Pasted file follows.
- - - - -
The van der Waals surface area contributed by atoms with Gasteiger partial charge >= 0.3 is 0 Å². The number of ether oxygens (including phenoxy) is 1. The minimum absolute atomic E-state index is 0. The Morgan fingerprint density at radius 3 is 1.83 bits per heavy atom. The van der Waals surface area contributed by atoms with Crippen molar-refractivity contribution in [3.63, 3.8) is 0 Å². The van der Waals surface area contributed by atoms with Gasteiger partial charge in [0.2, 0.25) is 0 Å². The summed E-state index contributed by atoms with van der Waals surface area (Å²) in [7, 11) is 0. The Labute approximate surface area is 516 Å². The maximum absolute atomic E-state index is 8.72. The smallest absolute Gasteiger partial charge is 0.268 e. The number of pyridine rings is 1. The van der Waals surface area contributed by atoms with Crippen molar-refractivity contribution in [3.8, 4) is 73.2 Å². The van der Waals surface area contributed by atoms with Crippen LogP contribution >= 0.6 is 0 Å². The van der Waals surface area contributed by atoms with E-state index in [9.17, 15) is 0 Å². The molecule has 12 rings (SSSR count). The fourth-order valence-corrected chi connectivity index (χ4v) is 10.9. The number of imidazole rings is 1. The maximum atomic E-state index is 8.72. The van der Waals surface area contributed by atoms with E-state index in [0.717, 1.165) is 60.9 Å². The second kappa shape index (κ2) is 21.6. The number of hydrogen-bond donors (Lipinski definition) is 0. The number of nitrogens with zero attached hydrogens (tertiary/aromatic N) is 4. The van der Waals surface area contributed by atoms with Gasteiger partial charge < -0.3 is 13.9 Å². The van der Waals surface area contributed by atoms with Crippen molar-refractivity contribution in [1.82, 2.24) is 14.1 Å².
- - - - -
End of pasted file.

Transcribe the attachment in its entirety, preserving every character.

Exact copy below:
The van der Waals surface area contributed by atoms with Gasteiger partial charge >= 0.3 is 0 Å². The number of ether oxygens (including phenoxy) is 1. The minimum absolute atomic E-state index is 0. The Morgan fingerprint density at radius 3 is 1.83 bits per heavy atom. The van der Waals surface area contributed by atoms with Crippen molar-refractivity contribution in [3.63, 3.8) is 0 Å². The van der Waals surface area contributed by atoms with Gasteiger partial charge in [0.2, 0.25) is 0 Å². The summed E-state index contributed by atoms with van der Waals surface area (Å²) in [7, 11) is 0. The Labute approximate surface area is 516 Å². The maximum absolute atomic E-state index is 8.72. The smallest absolute Gasteiger partial charge is 0.268 e. The number of pyridine rings is 1. The van der Waals surface area contributed by atoms with Crippen molar-refractivity contribution in [3.8, 4) is 73.2 Å². The van der Waals surface area contributed by atoms with Crippen LogP contribution >= 0.6 is 0 Å². The van der Waals surface area contributed by atoms with E-state index in [9.17, 15) is 0 Å². The molecule has 12 rings (SSSR count). The fourth-order valence-corrected chi connectivity index (χ4v) is 10.9. The number of imidazole rings is 1. The maximum atomic E-state index is 8.72. The van der Waals surface area contributed by atoms with E-state index in [0.717, 1.165) is 60.9 Å². The second kappa shape index (κ2) is 21.6. The number of hydrogen-bond donors (Lipinski definition) is 0. The number of nitrogens with zero attached hydrogens (tertiary/aromatic N) is 4. The van der Waals surface area contributed by atoms with Gasteiger partial charge < -0.3 is 13.9 Å². The van der Waals surface area contributed by atoms with Crippen molar-refractivity contribution in [1.82, 2.24) is 14.1 Å².